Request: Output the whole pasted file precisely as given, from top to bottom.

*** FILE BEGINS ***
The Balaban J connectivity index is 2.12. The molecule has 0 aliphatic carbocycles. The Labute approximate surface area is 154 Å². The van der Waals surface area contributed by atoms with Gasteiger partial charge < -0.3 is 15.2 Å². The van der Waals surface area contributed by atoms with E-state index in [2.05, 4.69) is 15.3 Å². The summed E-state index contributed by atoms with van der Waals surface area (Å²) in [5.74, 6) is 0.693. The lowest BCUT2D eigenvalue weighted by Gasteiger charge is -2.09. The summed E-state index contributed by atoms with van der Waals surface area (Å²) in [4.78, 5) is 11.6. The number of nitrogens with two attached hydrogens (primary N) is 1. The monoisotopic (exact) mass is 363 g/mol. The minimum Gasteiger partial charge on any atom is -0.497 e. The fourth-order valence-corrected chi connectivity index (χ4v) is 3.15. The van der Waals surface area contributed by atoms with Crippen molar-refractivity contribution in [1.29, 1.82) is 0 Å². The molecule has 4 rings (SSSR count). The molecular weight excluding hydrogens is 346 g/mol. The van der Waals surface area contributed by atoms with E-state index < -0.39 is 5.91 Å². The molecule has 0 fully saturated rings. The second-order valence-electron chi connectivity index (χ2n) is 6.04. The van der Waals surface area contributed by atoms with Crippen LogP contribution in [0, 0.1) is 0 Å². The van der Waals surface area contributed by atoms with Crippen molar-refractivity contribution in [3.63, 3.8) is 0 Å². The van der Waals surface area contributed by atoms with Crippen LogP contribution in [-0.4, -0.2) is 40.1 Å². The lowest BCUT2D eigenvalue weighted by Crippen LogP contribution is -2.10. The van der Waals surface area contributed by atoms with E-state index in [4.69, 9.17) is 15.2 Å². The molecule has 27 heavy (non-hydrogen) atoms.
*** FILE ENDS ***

The Balaban J connectivity index is 2.12. The molecule has 0 aliphatic carbocycles. The Labute approximate surface area is 154 Å². The van der Waals surface area contributed by atoms with Gasteiger partial charge < -0.3 is 15.2 Å². The van der Waals surface area contributed by atoms with E-state index in [2.05, 4.69) is 15.3 Å². The summed E-state index contributed by atoms with van der Waals surface area (Å²) in [5.74, 6) is 0.693. The lowest BCUT2D eigenvalue weighted by Gasteiger charge is -2.09. The summed E-state index contributed by atoms with van der Waals surface area (Å²) in [4.78, 5) is 11.6. The number of nitrogens with two attached hydrogens (primary N) is 1. The monoisotopic (exact) mass is 363 g/mol. The minimum Gasteiger partial charge on any atom is -0.497 e. The fourth-order valence-corrected chi connectivity index (χ4v) is 3.15. The van der Waals surface area contributed by atoms with Crippen molar-refractivity contribution in [1.29, 1.82) is 0 Å². The molecule has 4 rings (SSSR count). The molecular weight excluding hydrogens is 346 g/mol. The van der Waals surface area contributed by atoms with E-state index < -0.39 is 5.91 Å². The molecule has 0 fully saturated rings. The second-order valence-electron chi connectivity index (χ2n) is 6.04. The van der Waals surface area contributed by atoms with Crippen LogP contribution in [0, 0.1) is 0 Å². The van der Waals surface area contributed by atoms with Crippen molar-refractivity contribution in [3.63, 3.8) is 0 Å². The van der Waals surface area contributed by atoms with Crippen LogP contribution in [-0.4, -0.2) is 40.1 Å². The lowest BCUT2D eigenvalue weighted by Crippen LogP contribution is -2.10. The van der Waals surface area contributed by atoms with E-state index in [4.69, 9.17) is 15.2 Å². The molecule has 27 heavy (non-hydrogen) atoms.